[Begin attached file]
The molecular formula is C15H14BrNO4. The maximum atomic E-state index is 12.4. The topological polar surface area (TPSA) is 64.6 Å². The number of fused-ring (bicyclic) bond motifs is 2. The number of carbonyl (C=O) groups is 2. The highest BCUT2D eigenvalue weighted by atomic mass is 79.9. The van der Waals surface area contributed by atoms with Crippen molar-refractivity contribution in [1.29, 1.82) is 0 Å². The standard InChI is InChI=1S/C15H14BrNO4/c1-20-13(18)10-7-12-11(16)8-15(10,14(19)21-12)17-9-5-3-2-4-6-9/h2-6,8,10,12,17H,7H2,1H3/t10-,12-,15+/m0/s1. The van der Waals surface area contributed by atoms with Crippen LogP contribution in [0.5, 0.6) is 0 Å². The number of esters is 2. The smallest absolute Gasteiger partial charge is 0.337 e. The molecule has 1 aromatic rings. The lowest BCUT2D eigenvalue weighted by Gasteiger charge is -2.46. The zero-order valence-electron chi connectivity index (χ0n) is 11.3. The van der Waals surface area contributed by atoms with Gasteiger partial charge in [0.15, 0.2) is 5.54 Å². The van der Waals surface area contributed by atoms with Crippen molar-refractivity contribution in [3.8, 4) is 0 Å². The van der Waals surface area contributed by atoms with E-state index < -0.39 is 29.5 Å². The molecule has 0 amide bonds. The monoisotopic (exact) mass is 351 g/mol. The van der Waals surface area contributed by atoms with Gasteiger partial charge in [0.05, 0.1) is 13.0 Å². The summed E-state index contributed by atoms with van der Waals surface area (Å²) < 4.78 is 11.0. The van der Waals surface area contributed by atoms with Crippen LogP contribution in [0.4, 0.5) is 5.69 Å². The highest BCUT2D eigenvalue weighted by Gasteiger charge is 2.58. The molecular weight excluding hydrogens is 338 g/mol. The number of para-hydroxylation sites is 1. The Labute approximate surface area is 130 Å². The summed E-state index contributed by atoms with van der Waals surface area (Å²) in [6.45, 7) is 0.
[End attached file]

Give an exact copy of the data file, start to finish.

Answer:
The molecular formula is C15H14BrNO4. The maximum atomic E-state index is 12.4. The topological polar surface area (TPSA) is 64.6 Å². The number of fused-ring (bicyclic) bond motifs is 2. The number of carbonyl (C=O) groups is 2. The highest BCUT2D eigenvalue weighted by atomic mass is 79.9. The van der Waals surface area contributed by atoms with Crippen molar-refractivity contribution in [1.29, 1.82) is 0 Å². The standard InChI is InChI=1S/C15H14BrNO4/c1-20-13(18)10-7-12-11(16)8-15(10,14(19)21-12)17-9-5-3-2-4-6-9/h2-6,8,10,12,17H,7H2,1H3/t10-,12-,15+/m0/s1. The van der Waals surface area contributed by atoms with Crippen LogP contribution in [0.5, 0.6) is 0 Å². The number of esters is 2. The smallest absolute Gasteiger partial charge is 0.337 e. The molecule has 1 aromatic rings. The lowest BCUT2D eigenvalue weighted by Gasteiger charge is -2.46. The zero-order valence-electron chi connectivity index (χ0n) is 11.3. The van der Waals surface area contributed by atoms with Gasteiger partial charge in [0.15, 0.2) is 5.54 Å². The van der Waals surface area contributed by atoms with Crippen molar-refractivity contribution in [3.8, 4) is 0 Å². The van der Waals surface area contributed by atoms with E-state index < -0.39 is 29.5 Å². The molecule has 0 amide bonds. The monoisotopic (exact) mass is 351 g/mol. The van der Waals surface area contributed by atoms with Gasteiger partial charge in [0.05, 0.1) is 13.0 Å². The summed E-state index contributed by atoms with van der Waals surface area (Å²) < 4.78 is 11.0. The van der Waals surface area contributed by atoms with Crippen LogP contribution in [0.4, 0.5) is 5.69 Å². The highest BCUT2D eigenvalue weighted by Gasteiger charge is 2.58. The molecular weight excluding hydrogens is 338 g/mol. The number of para-hydroxylation sites is 1. The Labute approximate surface area is 130 Å². The summed E-state index contributed by atoms with van der Waals surface area (Å²) in [6.45, 7) is 0.